Sunday, August 13, 2006

"No one said a word" ... except Chomsky

Earlier this week, Laura Ingraham was talking about the bombing of civilians in Lebanon. She quoted from a recent speech by Prime Minister Ehud Olmert on the European reaction to the bombing. She quoted Olmert as saying that NATO killed 10,000 civilians in its bombing raids during the Kosovo conflict, and "No one said a word!".

Now if this were true, it would seem to make for grounds of anti-Semitism, that when the Israelis do what other civilized nations always do, they get complaints because of their ethnicity. First of all, Laura's statement here makes her One More Conservative for Killing Innocents. Secondly, did NO ONE say a word, especially on the humanitarian left? Lets look at the data:
  • The Wikipedia entry for the Kosovo War, in the context of claims in the thousands of civilian deaths by NATO, cites:
    Human Rights Watch counted a minimum of 500 civilian deaths in 90 separate incidents.
  • The Human Rights Center at Berkeley has a book which says:
    " In March 1999, NATO began a 78-day bombing campaign over Yugoslavia that resulted in the withdrawal of Serbian and Yugoslav forces from the province. During the bombing, NATO was responsible for some violations of international humanitarian law: specifically, failing to adequately minimize civilian casualties and using cluster bombs near populated areas. For more information, see two Human Rights Watch reports: Civilian Deaths in the NATO Air Campaign (February 2000) and Ticking Time Bombs: NATO’s Use of Cluster Munitions in Yugoslavia (June 1999).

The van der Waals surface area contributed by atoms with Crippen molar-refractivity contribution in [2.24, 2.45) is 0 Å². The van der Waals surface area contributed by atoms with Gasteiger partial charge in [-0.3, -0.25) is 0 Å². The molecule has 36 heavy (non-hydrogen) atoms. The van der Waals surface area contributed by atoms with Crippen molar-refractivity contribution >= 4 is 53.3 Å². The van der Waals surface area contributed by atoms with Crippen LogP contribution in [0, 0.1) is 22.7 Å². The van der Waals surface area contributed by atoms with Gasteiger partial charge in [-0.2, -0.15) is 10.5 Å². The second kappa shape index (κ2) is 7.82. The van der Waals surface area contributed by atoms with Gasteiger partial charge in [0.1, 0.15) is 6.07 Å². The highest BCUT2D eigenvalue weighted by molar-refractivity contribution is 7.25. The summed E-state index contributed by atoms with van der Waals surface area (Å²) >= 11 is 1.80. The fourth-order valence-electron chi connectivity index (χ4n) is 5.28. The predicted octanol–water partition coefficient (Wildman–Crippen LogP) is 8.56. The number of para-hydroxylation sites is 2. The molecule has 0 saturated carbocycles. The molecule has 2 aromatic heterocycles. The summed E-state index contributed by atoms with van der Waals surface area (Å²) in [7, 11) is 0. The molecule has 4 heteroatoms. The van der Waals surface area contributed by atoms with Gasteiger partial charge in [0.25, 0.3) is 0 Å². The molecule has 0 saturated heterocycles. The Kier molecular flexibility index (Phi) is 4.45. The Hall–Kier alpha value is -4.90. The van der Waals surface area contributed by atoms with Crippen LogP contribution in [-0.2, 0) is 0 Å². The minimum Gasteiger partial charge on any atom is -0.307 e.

• If one keeps poking around Wikipedia, one finds this entry:
    "Many critics, including intellectuals like Noam Chomsky, have condemned NATO's military campaign in Yugoslavia in general, and its bombing campaign in particular, which included the bombing of electricity and water supplies and television stations as well as military targets."
  • During the time of the Kosovo conflict, the magazine The Nation was in its editorial stance outright opposed to the NATO military involvement. I started buying the magazine again during the time because of the irony, if not the evidence of a principled stand on its values, seen in a liberal magazine attacking a Democratic President.
  • I found this report, again from Human Rights Watch,
    "Human Rights Watch condemns NATO's use of cluster bombs in Yugoslavia, given the proven high dud rate of the submunitions employed. These weapons are indiscriminate in effect�the equivalent of using antipersonnel landmines. Human Rights Watch is also concerned that cluster bombs may be used in attacks on urban centers. This would present a particularly hazardous condition for the civilian population and should therefore be avoided."
From this analysis, I derive the following points:
  1. Arguments of "how come ya never hear" are almost always bogus, as they posit a failure to observe (laziness) as an observation of omission.
  2. There is any irony that when neocons want to start a war, they often cite Amnesty International (case in point: Quayle for Iraq I and Rumsfeld for Iraq II), but when the human rights groups gripe about how they carry it out, they don't lend these human rights institutions the same credibility
  3. Failures to addresss past outrages against human dignity ought not ever be an excuse for cheerleading for the next one.

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